A few months back, we reviewed the Schecter Solo-II Standard and found it to be a great way to get an affordable Les Paul-Style guitar. However, the Solo-II Standard is a bit smaller than a standard Les Paul with a few changes to the classic design. Today, we’ll be looking at the Solo-II Custom, a newer model from Schecter that’s a bit more akin to the original Les Paul style.

We’ll start with the specs as usual!


  • Mahogany Body
  • 3pc Mahogany Neck
  • Flamed Maple Top
  • Ebony Fretboard w/Mother of Pearl Block Inlays
  • Set-Neck Construction
  • 24.75” Scale Length & 12” Radius
  • 22 X-Jumbo Frets
  • TonePros T3BT TOM & T1Z Tailpiece
  • Schecter Locking Tuners
  • Chrome Hardware
  • Schecter USA Pasadena Pickups
  • Volume/Volume/Tone(Push-Pull for Coil Split)/3-Way Switch
  • 12-16″ Compound Radius

The classic Les Paul aesthetic is well represented by the Solo-II Custom. The Arched Flamed Maple top comes in a Natural Finish as well as Transparent Black, both of which are wonderfully accompanied by multi-ply binding and a gorgeous, Ebony Fretboard.

The compound radius is a neat feature that separates this guitar from the usual Les Paul design. The flatter upper end allows this guitar to appeal to shredders a bit more, while still maintaining the chunky low-end of the neck that we are used to seeing on these guitars.

The 24.75″ Scale is pretty much required for a Les Paul clone. Even though the short scale isn’t necessarily made for super low tunings, these scale lengths offer a different feel that a lot of guitarists prefer. Not to mention the super sweet, warm sound that has become an unmistakable staple.

(We actually touch on the benefits of different scale lengths in our ‘What Are Fanned Frets?‘ article.)

Which brings us to tone…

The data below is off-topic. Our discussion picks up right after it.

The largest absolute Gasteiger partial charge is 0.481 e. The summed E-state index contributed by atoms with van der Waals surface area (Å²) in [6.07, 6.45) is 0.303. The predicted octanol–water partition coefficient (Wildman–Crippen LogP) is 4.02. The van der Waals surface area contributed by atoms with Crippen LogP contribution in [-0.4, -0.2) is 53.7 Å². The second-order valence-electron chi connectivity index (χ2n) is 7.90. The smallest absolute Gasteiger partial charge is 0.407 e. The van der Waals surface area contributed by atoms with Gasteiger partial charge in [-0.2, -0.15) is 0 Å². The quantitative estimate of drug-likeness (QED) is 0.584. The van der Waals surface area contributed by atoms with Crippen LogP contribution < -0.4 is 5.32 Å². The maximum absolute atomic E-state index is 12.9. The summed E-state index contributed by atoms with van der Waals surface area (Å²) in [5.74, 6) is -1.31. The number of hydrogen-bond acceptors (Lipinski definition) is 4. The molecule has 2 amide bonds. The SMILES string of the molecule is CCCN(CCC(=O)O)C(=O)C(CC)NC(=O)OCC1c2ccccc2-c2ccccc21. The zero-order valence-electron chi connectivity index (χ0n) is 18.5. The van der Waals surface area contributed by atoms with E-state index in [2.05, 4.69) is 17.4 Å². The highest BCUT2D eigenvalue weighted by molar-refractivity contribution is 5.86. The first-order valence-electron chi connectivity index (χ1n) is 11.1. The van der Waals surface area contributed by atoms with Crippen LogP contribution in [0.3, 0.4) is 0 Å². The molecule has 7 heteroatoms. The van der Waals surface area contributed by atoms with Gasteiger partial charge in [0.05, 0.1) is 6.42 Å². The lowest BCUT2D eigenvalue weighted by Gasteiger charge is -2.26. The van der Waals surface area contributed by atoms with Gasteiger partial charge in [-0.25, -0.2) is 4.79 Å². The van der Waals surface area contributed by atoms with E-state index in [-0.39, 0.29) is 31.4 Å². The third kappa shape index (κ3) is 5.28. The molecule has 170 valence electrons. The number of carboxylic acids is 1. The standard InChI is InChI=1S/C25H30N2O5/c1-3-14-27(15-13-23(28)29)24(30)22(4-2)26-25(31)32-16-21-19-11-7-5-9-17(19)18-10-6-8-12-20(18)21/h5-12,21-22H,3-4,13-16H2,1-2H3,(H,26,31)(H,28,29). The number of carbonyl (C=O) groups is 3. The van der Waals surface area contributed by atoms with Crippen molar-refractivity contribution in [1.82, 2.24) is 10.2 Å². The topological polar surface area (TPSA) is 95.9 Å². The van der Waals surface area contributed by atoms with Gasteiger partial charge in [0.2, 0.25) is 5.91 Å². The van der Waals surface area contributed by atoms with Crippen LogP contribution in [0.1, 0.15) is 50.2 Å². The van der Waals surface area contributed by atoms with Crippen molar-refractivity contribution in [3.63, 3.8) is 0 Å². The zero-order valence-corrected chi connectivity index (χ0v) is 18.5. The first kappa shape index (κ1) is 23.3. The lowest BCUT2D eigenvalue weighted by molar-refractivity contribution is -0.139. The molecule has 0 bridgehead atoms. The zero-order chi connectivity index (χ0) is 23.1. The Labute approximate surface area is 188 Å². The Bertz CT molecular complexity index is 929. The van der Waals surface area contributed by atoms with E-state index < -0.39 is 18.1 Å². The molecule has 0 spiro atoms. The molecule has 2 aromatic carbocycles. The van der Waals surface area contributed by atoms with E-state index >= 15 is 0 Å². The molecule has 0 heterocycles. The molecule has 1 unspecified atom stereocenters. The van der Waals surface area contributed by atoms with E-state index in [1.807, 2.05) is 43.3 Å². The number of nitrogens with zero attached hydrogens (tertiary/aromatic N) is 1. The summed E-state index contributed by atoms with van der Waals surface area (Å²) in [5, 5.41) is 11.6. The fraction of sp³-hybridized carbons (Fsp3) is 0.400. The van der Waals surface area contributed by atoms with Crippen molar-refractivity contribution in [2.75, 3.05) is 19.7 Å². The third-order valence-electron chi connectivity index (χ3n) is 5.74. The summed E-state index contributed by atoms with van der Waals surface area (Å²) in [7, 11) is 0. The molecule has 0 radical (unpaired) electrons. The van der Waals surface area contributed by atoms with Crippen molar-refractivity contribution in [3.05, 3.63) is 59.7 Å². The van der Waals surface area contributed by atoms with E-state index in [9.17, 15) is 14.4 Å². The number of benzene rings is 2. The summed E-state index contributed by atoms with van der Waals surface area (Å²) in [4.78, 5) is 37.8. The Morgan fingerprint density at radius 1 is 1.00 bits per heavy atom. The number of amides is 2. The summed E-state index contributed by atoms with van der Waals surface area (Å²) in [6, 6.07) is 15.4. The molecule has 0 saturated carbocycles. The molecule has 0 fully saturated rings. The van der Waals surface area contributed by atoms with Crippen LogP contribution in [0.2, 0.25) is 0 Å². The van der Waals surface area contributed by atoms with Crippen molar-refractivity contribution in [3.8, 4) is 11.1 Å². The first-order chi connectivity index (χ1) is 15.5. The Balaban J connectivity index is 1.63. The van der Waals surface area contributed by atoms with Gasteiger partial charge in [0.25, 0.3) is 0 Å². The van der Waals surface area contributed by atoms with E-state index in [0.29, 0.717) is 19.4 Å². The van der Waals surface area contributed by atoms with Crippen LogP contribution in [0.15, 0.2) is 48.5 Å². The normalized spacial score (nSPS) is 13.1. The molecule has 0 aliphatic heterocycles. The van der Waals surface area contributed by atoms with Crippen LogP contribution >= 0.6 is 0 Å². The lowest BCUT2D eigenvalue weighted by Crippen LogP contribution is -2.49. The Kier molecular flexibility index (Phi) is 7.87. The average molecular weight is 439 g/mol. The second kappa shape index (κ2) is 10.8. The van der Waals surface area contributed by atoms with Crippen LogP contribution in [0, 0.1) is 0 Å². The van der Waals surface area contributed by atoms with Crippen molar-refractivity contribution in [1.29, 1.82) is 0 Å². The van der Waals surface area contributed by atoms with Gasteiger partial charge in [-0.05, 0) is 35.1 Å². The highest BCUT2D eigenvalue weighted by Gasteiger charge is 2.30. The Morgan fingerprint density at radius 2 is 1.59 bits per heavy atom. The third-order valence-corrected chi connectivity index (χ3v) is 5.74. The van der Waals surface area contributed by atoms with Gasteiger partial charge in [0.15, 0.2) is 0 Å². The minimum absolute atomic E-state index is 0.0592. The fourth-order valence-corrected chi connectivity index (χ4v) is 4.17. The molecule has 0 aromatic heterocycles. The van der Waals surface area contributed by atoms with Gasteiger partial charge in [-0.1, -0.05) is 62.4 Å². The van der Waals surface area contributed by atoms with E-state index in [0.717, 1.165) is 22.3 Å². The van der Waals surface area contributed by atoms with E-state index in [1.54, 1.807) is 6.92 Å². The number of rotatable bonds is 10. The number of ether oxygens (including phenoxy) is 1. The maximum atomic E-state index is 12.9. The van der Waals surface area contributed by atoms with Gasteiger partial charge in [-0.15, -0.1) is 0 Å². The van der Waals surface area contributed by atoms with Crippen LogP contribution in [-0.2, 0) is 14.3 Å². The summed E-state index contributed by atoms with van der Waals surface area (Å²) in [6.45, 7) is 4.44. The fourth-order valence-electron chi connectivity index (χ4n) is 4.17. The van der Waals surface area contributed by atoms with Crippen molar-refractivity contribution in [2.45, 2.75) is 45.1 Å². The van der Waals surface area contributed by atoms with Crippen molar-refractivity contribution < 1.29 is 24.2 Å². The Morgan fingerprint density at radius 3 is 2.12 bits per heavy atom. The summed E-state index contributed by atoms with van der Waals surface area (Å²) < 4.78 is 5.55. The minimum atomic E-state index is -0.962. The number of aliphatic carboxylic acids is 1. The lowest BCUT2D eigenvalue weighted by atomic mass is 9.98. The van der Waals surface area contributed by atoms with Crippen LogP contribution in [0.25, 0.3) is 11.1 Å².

Solo-II Custom Natural

Solo-II Custom Black


Mahogany is a generally warm tonewood. The decision to include a Mahogany body with a Mahogany neck creates a really thick, resonant sound.

Schecter’s Pasadena pickups (also found in the Tempest Custom)  were a great addition to this guitar as they add a very precise, tight sound to this guitar that I didn’t expect. Originally designed for Zacky Vengeance (Avenged Sevenfold), the Pasadena pickups were definitely intended for metal, but are quite dynamic and flexible. For heavy sounds, the bridge pickup is articulate and thick, but manages to clean up quite well on a lower gain/clean amp setting.

These aren’t my favorite for super drop-tuning, or progressive metal styles, but they handle radio rock/metal styles very well and are great for a studio environment where you need something versatile.

Build Quality:

In terms of quality, the mid-range Schecter line seems to do quite well for their quality-to-price ratio. Most of them aren’t perfect, but they certainly succeed in delivering something without noticeable or major flaws.

This particular instrument had no issues with playability as the neck and fretboard were wonderfully set up. The hardware felt nicely built, although one of the tuners felt a bit loose out of the box.

The only noticeable aesthetic issue was that the pickguard had some scratches. Now, I know that the pickguard is intended to have scratches and it’s sort of unavoidable, but I’d rather my guitars come out of the box as fresh as can be!

Final Verdict:

The Solo-II Custom is a great option for the guitarist looking for a Les Paul clone that stays fairly true to the original design. It adds a few modern appointments, such as an Ebony board and compound radius, that don’t affect the tone too much, so you get to have modern playability with a classic sound.

It would sit happily in most studio environments as it is quite versatile, but could also make a live workhorse if you don’t mind a heavier guitar!


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This article was written by Zac Buras, our editor located in Louisiana.

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